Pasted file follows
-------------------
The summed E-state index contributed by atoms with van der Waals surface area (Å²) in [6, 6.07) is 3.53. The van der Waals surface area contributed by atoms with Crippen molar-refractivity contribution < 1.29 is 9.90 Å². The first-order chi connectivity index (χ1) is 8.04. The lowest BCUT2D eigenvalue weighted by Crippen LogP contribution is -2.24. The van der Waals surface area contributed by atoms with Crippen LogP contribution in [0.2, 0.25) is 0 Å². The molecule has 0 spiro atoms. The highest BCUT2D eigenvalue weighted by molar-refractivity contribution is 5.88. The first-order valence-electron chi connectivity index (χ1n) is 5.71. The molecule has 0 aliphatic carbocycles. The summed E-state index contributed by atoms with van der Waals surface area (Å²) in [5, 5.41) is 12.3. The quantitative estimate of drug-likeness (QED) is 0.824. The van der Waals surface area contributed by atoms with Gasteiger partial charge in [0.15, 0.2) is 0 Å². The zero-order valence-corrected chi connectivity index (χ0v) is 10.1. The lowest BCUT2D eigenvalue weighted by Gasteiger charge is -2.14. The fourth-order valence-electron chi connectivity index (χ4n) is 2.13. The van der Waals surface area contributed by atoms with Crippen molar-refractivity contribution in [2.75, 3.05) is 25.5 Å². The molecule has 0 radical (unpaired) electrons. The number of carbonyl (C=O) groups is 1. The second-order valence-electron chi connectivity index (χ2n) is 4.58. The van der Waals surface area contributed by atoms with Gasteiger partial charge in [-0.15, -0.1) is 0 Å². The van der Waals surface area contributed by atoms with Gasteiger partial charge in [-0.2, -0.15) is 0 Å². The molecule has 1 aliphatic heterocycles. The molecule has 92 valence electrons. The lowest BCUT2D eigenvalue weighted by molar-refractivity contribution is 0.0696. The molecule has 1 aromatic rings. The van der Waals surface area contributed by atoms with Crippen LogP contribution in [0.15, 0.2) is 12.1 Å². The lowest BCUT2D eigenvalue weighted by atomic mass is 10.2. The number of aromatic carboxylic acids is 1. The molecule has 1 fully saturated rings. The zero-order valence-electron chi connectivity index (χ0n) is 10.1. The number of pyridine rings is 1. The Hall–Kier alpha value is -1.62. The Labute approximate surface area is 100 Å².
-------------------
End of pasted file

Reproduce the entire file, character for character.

The summed E-state index contributed by atoms with van der Waals surface area (Å²) in [6, 6.07) is 3.53. The van der Waals surface area contributed by atoms with Crippen molar-refractivity contribution < 1.29 is 9.90 Å². The first-order chi connectivity index (χ1) is 8.04. The lowest BCUT2D eigenvalue weighted by Crippen LogP contribution is -2.24. The van der Waals surface area contributed by atoms with Crippen LogP contribution in [0.2, 0.25) is 0 Å². The molecule has 0 spiro atoms. The highest BCUT2D eigenvalue weighted by molar-refractivity contribution is 5.88. The first-order valence-electron chi connectivity index (χ1n) is 5.71. The molecule has 0 aliphatic carbocycles. The summed E-state index contributed by atoms with van der Waals surface area (Å²) in [5, 5.41) is 12.3. The quantitative estimate of drug-likeness (QED) is 0.824. The van der Waals surface area contributed by atoms with Gasteiger partial charge in [0.15, 0.2) is 0 Å². The zero-order valence-corrected chi connectivity index (χ0v) is 10.1. The lowest BCUT2D eigenvalue weighted by Gasteiger charge is -2.14. The fourth-order valence-electron chi connectivity index (χ4n) is 2.13. The van der Waals surface area contributed by atoms with Crippen molar-refractivity contribution in [2.75, 3.05) is 25.5 Å². The molecule has 0 radical (unpaired) electrons. The number of carbonyl (C=O) groups is 1. The second-order valence-electron chi connectivity index (χ2n) is 4.58. The van der Waals surface area contributed by atoms with Gasteiger partial charge in [-0.15, -0.1) is 0 Å². The van der Waals surface area contributed by atoms with Gasteiger partial charge in [-0.2, -0.15) is 0 Å². The molecule has 1 aliphatic heterocycles. The molecule has 92 valence electrons. The lowest BCUT2D eigenvalue weighted by molar-refractivity contribution is 0.0696. The molecule has 1 aromatic rings. The van der Waals surface area contributed by atoms with Crippen LogP contribution in [0.15, 0.2) is 12.1 Å². The lowest BCUT2D eigenvalue weighted by atomic mass is 10.2. The number of aromatic carboxylic acids is 1. The molecule has 1 fully saturated rings. The zero-order valence-electron chi connectivity index (χ0n) is 10.1. The number of pyridine rings is 1. The Hall–Kier alpha value is -1.62. The Labute approximate surface area is 100 Å².